Amy Lockwood has a point of course. NGO advocacy messages tend to be boring and stilted. And the fact that the people who are paying the bill (i.e. donors) are not the people who are supposed to like the product (i.e. beneficiaries) certainly makes this worse. While I agree with her point that we have to tailor our communication better to the needs, expectations and – yes – desires of the people whom we want to reach, I find it very hard to imagine that UNICEF or UNAIDS would ever distribute “Rough Rider” condoms with scantily clad women on the package. After all, we are also trying to promote respect for women. But there has to be a middle ground and we should try harder to find it.
The second example is a sign I came across in Sanniquellie, Liberia, where I’m currently based. The purpose of this sign is to tell women where they can go for help if they have been raped.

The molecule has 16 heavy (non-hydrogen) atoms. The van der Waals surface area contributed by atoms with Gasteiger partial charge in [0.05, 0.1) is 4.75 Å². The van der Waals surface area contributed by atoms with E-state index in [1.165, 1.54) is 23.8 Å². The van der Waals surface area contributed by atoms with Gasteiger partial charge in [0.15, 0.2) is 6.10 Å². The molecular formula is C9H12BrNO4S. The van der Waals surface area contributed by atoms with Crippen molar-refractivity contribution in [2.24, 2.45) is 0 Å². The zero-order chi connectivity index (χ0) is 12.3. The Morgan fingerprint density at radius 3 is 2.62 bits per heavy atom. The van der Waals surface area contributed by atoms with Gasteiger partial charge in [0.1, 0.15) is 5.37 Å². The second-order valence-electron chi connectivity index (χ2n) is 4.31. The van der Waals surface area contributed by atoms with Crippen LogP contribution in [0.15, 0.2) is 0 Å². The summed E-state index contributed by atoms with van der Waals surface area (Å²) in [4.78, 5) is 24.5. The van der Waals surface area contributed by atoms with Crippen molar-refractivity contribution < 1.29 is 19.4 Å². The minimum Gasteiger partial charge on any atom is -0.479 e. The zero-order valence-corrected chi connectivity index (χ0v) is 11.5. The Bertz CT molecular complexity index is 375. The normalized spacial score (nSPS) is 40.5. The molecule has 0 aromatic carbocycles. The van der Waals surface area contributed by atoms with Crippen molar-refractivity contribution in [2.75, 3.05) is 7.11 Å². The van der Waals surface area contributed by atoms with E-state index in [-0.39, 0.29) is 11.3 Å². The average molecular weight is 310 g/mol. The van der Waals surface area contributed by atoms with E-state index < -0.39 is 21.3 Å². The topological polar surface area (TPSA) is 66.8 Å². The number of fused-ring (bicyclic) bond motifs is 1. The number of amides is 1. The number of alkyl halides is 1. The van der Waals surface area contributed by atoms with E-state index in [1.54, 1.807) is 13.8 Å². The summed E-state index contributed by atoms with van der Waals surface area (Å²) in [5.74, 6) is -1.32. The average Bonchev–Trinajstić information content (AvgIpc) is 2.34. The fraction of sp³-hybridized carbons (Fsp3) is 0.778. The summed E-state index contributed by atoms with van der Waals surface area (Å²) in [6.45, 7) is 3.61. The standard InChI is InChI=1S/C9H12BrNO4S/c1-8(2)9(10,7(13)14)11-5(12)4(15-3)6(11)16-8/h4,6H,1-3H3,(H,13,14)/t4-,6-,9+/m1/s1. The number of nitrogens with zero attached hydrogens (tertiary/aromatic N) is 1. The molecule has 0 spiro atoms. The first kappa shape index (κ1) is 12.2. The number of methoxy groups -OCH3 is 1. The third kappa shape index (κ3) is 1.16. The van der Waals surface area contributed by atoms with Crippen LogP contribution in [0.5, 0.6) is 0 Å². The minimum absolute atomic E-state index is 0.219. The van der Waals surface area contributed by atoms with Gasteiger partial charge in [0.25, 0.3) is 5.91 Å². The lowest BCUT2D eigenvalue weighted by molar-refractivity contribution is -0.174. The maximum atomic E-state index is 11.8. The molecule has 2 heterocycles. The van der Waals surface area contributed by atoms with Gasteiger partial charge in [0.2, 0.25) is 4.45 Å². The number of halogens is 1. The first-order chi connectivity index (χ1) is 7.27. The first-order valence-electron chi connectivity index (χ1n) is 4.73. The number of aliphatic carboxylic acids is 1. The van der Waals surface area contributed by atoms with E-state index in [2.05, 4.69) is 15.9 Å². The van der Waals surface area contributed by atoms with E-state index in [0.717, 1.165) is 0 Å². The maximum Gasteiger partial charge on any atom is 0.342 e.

The title of this sign is “SGBV Referral Pathway”. Ouch.
Somehow I doubt that a communications person was involved in this ...
Not only does it use an acronym (SGBV = Sexual Gender based Violence) that is extremely technical and not explained anywhere on the sign, it also follows that acronym by two words that are not easily understood.
Considering that Liberia is a country where only half of all adults can read at all, this was probably not a very wise choice. This is a sign that is hard to understand even if you can read, but the images are completely incomprehensible if you can’t. While certainly well intentioned, I doubt that this sign will help anyone.
Last but not least a short video from “Info as Aid” that I came across this week. It’s not directed at beneficiaries but illustrates why it is important to talk to them and to give them the information they need using a language they understand.